You might be convinced you're on to a sure-fire winner, but not testing your business idea before you launch means you're asking for trouble.
Even if response from prospective customers is overwhelmingly positive, you could learn something that enables you to improve your offer - and make selling that little bit easier.
The importance of market research
Long before you take serious steps to start a business, ask potential customers their opinions of your products or services. Find out whether they would buy at your intended prices, and if so, what and when would they buy.
Also ask them what they like and dislike about your competitors, because this could provide you with important information.
Getting pre-launch feedback enables you to make changes (great and small), so that your offer is more closely tailored to market demand. It's easier to make changes before you start up as a result of researching your market, rather than later having to convince people to buy something they don't want, which never works.
Simple, low-cost market research
For example, if you want to open a shop and need to know how many people pass by, simply stand in your chosen location and take notes. Repeat the exercise at different times of the day and week to get a true picture.
Politely stop people. Tell them you plan to open a shop nearby, and ask what they'd like you to sell. Don't forget to find out what they think about your planned prices.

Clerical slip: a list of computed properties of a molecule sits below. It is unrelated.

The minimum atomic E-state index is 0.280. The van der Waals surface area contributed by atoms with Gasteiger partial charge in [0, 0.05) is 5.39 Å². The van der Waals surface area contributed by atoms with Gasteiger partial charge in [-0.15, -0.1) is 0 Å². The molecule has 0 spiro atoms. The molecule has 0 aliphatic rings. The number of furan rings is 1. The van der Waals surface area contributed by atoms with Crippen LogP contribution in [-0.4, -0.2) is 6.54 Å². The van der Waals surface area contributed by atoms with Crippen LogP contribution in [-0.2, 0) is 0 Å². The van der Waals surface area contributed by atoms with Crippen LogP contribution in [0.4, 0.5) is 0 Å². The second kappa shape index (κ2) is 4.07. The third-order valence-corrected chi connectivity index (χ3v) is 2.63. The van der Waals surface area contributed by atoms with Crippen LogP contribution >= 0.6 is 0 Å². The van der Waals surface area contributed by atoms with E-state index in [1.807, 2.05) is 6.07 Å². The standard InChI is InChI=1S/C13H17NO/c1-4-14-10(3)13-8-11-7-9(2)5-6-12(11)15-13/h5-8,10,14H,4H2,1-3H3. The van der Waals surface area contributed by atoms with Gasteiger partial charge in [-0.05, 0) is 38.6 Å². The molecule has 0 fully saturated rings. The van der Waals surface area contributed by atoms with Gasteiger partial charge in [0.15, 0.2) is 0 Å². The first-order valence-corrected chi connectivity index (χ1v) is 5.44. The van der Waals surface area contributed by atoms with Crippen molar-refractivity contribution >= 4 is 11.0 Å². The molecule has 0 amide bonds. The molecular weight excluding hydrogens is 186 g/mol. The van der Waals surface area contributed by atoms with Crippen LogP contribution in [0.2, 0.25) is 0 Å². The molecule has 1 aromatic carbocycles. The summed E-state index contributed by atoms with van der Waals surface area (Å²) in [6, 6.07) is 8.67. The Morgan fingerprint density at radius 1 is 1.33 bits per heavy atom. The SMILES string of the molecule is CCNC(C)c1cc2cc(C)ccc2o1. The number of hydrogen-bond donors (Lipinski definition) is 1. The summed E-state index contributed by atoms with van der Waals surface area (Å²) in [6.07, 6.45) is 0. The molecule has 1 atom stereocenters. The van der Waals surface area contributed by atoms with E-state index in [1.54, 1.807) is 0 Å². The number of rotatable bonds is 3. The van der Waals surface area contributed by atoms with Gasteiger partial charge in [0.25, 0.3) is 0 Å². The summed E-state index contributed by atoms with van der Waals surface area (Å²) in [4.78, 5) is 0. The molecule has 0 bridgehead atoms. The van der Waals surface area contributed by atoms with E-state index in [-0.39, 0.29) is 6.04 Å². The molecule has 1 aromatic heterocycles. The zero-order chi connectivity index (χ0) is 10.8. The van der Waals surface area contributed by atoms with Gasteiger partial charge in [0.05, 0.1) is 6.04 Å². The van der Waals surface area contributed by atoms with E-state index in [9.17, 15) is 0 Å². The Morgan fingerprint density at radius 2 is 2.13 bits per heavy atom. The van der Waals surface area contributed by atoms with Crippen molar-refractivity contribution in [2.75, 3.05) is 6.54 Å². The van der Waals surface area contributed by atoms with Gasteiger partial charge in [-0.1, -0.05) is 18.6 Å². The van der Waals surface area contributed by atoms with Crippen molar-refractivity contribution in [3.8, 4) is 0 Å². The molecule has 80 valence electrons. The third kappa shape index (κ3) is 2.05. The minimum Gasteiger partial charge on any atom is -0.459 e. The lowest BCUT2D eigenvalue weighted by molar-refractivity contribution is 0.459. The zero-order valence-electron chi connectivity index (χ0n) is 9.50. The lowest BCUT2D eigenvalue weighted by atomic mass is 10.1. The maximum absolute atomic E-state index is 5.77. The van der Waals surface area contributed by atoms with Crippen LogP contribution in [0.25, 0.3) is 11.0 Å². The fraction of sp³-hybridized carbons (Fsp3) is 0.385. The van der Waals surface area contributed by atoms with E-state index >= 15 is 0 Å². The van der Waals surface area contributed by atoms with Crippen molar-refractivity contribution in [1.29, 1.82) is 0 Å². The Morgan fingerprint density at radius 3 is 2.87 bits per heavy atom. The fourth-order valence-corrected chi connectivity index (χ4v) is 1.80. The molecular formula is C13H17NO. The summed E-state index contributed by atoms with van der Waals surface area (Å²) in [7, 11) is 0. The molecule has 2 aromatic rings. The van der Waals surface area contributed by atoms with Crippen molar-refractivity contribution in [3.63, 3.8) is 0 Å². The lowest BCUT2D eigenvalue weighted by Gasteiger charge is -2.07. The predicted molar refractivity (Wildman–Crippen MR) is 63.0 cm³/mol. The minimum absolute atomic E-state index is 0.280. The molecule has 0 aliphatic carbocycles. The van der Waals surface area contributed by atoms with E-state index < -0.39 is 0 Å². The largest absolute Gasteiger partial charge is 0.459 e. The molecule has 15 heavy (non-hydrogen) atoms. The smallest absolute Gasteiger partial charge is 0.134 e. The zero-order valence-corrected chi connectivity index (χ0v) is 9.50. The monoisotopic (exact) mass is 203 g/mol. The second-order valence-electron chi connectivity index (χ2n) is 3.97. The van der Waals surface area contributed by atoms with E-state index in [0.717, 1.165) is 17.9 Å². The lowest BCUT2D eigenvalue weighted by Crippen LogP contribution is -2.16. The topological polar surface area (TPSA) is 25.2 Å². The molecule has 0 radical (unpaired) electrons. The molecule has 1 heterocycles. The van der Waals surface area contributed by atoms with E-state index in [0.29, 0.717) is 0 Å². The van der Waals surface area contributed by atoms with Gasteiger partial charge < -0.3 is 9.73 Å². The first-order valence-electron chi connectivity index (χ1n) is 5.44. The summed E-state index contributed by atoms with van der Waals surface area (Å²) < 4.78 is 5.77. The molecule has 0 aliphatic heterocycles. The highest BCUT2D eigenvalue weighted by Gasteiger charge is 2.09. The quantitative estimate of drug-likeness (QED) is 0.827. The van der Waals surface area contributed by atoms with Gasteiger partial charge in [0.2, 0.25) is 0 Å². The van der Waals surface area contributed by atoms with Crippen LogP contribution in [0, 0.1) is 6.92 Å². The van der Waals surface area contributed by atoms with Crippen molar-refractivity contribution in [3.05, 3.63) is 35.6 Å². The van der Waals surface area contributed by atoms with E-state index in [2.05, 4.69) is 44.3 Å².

If yours is a more specialist small business, contact target customers directly. If you plan to sell to other firms, ask whether they'll meet you face to face, so that you can discuss your new business and the benefits it might offer them.
You can also find out a lot about your market using existing market intelligence - although there's no substitute for speaking to customers directly, desk research can help to plug gaps in your knowledge.
Dealing with good and bad feedback
If people's responses are positive, that's great. Perhaps you have a sound idea for a business after all (although there are no guarantees). Don't ignore negative responses though if they're well founded, and don't make excuses when you're criticised. Listen to feedback and act on it where necessary.
Make sure you speak to a representative sample of potential customers - not just your friends and family. Depending on your type of business, you may have to do this at different times, on different days and even in different locations.
Weighing up your competition
You also need to find out what your competitors offer, when, where, how and at what price. Then you can work out whether or not you can compete.
This might simply involve walking around the area in which you plan to set up. You can even pose as a customer, pay a visit to their premises and see what's on offer. You could check out competitor websites or ring them up for information (including prices).
A quick scan through a local paper or online business directory can also provide a list of likely competitors. If you've already got contacts in the industry, sound them out too.
The job of market research isn't complete until you have confidence in the scope and depth of your findings. The more information you gather, the less likely you are to set up a business that is destined to fail.